software distribution (snap, bundle, etc.) • What the unit actually is (tarred source, squashfs, etc.) • What the unit metadata describes (dependencies, origin, checksums, etc.) • Where the unit comes from (repository equivalent) • Core repository concepts (e.g., channels, governance, login, proprietary software, etc.) • How are updates delivered? • What’s the isolation/sandboxing story? • Universe (size) and type of apps • How packages are built (developer tooling) • Source vs. binary, binary caches, etc. • Any components of the system not managed as a unit? • Upgrade/rollback strategy (e.g., dual partitions for CoreOS) • What software is available (e.g., in bundles) and what for? • What versions of said software? How is upstream tracked? • Is it a rolling release? • How are end users expected to bring their applications? • How system state is described (e.g., version hashes, all-up system release numbers) • Coexistence with other packaging systems • How is package provenance validated? What type of software is available? How is it distributed? Who seems to be gravitating towards it?
  15. None
  16. What else do we expect from package managers? • Rich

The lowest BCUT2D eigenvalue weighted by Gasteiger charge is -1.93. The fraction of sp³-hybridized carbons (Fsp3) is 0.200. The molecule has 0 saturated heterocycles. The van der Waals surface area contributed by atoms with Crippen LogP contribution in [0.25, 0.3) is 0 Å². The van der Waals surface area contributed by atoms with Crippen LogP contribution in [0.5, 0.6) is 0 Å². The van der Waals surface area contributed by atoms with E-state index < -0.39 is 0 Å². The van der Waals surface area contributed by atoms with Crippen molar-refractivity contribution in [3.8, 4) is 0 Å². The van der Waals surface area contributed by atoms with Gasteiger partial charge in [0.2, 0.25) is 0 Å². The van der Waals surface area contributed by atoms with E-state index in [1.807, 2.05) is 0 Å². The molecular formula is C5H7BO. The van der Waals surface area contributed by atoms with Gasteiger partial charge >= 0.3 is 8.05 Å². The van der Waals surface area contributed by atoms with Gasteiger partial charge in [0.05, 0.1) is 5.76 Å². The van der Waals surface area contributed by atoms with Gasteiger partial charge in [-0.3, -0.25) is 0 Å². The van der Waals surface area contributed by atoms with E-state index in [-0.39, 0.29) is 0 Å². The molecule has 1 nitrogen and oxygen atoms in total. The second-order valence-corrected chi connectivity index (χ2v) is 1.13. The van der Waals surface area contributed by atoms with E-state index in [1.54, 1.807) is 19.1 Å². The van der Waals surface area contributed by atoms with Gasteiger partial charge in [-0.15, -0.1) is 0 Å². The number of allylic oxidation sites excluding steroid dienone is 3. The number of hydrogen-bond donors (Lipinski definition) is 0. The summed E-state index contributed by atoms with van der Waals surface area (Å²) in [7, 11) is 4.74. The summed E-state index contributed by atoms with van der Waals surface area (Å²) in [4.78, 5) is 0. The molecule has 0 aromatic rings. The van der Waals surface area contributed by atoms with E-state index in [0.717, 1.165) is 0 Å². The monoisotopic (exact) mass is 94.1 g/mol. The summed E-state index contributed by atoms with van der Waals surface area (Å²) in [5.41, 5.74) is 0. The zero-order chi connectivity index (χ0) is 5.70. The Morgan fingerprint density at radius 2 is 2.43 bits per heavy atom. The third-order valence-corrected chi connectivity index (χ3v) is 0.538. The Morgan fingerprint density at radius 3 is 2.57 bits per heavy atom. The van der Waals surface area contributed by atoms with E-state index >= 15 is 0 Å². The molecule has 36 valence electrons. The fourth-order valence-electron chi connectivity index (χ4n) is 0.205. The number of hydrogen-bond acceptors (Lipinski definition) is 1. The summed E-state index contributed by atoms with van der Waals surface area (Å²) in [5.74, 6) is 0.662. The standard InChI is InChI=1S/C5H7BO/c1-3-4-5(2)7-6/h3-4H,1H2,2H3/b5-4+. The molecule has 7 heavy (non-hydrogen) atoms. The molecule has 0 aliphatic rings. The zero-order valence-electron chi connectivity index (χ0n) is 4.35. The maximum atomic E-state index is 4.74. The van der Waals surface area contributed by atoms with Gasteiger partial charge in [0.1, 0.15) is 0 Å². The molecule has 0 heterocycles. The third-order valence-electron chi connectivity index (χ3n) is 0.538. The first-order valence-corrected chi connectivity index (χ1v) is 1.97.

dependencies/metadata • Ability to automate operations (particularly upgrades) • Ability to compose from multiple repositories • Signatures and other mechanisms to prevent tampering o Mixing multiple release cadences o Distributing multiple kinds of artifacts oSource provenance/supply chain security
  17. Attributes of the post- modern package manager SW supply chain

    security Reproduciibilityand trusted builds Identity and fingerprinting Smarter repos Client-aware Flighting Beyond CDN System-wide observability Package manager coexistence System-wide indices, metadata
  18. Thank you! • Slides posted to Speaker Deck • Find

    me on Twitter and GitHub: @bureado • Web: www.jmp.soy • See you tonight at Lightning Talks!
  19. Framework (sample) Name​ Atomic unit​ Unit source​ Univers e​ Isolation​

    Runtimes​ Core value prop​ Use case focus​ Related​ Depends​ Snap​ Snap(squashfs)​ Stores​ 1,500 ( *)​ AppArmor*,offers classicmode Core snap​ Autoupdates and bundling​ Proprietary apps and IoT likely​ UbuntuCo re Systemd Flatpak Package(OSTre e,OCI)​ Flathub 290 Sandbox plusbubblewrap Runtimes(GNOM E,etc.)​ Cross- distroportability Desktopapplications OSTree Atomic​ AppStrea m​ OSTree Systemd bubblewr ap Nix​ Paths​ Nixpkgs 6,500 None (other than the Nixstorepath)​ N/A​ Atomic upgrades and multi-versioning Universal,declarativesy stems NixOS N/A​ Guix Paths​ Hydra​ 7,660 None (other than the GNUstorepath)​ N/A​ Ease of use​ Transactions​ Buildreproducibility Easy packaging? Universal​ GuixSD Guile​ AppImag e AppImage Distribute d​ 150+(* ) to 380 Optional via firejail N/A​ 1 app = 1 file​ Desktopapplications Firejail N/A​ swupd Bundles​ Repos​ 180 N/A​ A few (e.g.,perl,python)​ No packages,binary deltasonly Deterministicupgrades in the cloud​ Clear Linux​ N/A ​Helm Charts​ Hub 280 Kubernetes pods​ N/A Complex, multi-node apps​ ​Data, Dev Tools ​CNAB K8S​